Annual health checks with vaccination reviews
Everyone wants to ensure that our pets to live a long, happy and healthy life. It is essential that your pet has a full clinical examination by a vet every year to make sure that nothing has developed that may effect their health.
In recent years their have been concerns raised about the over use of vaccines. Vaccines are still essential to protect against life threatening illnesses. However, we tailor the use of vaccinations according to the age and health status of your pet. In some cases we may even recommend a blood test to check the immune status of your pet.
Pets need a host of other regular treatments and we can discuss this with you so that your pet is getting the right ones given their circumstances and age.
Skin, ear and eye assessments
Dogs are particularly prone to ear and skin problems. An itchy pet is definitely an unhappy pet. There are a variety of causes and treatment ranges from diet modification to allergy testing. We recognise that there is no blanket approach to this and often treatments need to be tailored to the individual patient.
Dr Wood has a keen interest in Ophthalmology as is able to perform to do full eye exams that include assessment of vision, eye-pressure measurements, monitoring of tear production and give advice regarding the removal of lumps and bumps near the eyes.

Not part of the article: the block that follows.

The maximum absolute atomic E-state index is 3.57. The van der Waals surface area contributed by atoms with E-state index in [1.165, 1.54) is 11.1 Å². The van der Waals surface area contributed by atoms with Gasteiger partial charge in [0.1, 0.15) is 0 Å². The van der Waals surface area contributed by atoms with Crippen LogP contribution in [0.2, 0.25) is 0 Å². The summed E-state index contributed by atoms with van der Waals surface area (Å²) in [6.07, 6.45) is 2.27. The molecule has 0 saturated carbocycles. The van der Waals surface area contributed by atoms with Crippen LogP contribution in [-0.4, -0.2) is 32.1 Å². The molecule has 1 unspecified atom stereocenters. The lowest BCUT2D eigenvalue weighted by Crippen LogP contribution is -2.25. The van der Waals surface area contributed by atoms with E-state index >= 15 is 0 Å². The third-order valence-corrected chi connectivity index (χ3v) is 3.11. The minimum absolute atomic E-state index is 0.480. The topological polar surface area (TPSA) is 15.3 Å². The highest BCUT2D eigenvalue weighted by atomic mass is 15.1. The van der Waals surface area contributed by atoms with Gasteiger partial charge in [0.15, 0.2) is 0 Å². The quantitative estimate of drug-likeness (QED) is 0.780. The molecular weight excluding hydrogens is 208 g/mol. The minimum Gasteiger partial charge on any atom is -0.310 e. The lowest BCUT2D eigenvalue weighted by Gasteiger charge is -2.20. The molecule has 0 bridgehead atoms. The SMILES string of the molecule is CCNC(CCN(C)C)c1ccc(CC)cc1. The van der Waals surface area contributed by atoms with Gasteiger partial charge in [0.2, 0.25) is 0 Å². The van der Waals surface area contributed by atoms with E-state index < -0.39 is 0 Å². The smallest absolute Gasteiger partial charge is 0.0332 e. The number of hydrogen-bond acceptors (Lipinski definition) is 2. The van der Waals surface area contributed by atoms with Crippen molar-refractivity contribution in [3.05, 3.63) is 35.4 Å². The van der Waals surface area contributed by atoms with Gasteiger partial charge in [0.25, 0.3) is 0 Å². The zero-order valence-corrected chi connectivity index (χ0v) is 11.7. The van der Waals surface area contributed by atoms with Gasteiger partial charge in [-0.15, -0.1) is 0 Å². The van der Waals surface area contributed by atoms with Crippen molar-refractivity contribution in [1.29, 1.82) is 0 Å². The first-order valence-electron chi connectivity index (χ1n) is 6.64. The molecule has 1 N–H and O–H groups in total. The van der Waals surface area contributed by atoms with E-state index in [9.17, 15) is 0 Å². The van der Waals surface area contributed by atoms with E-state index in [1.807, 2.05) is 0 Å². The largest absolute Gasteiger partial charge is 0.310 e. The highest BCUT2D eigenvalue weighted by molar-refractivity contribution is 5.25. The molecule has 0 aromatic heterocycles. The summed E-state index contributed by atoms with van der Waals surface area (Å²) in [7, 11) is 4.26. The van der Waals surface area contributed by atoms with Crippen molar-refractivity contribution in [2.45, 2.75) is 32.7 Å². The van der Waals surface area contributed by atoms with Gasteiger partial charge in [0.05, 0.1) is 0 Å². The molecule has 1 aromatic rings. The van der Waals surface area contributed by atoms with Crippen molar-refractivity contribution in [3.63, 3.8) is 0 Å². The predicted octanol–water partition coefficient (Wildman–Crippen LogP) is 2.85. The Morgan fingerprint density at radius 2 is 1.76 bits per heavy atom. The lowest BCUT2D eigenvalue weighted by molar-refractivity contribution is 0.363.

Lameness and arthritis
Arthritis can be a debilitating disease for an older pet, however it can be managed so that a way that our pets quality of life is not impeded. We will be able to discuss with you the severity of arthiritis and provide you with a wide range of treatment and managments options. There are a wide variety of traditional and natural treatments available to keep pets happy well into their later years.
In some instances x-rays are needed to further investigate sore legs. We can arrange for your pet to be seen at a veterinary hospital for further investigation.
Lumps, bumps and warts
It is common for our animals to get lumps and bumps. Unfortunately not all lumps are benign, some are very nasty and need a to be removed. It is possible for us to tell the difference during a consultation but in some circumstances we need to take samples to find out what sort we are dealing with. Either way we can discuss the diagnostic and treatment options with you.
For small benign lesions we can use cryotherapy to remove them without having to anaesthetise your pet. Using a special cryotherapy pen we can penetrate deep into the lesion and 'freeze' the tissue. This technique has the advantage of being able to treat multiple lumps in older patients without the risk of a general anaesthetic.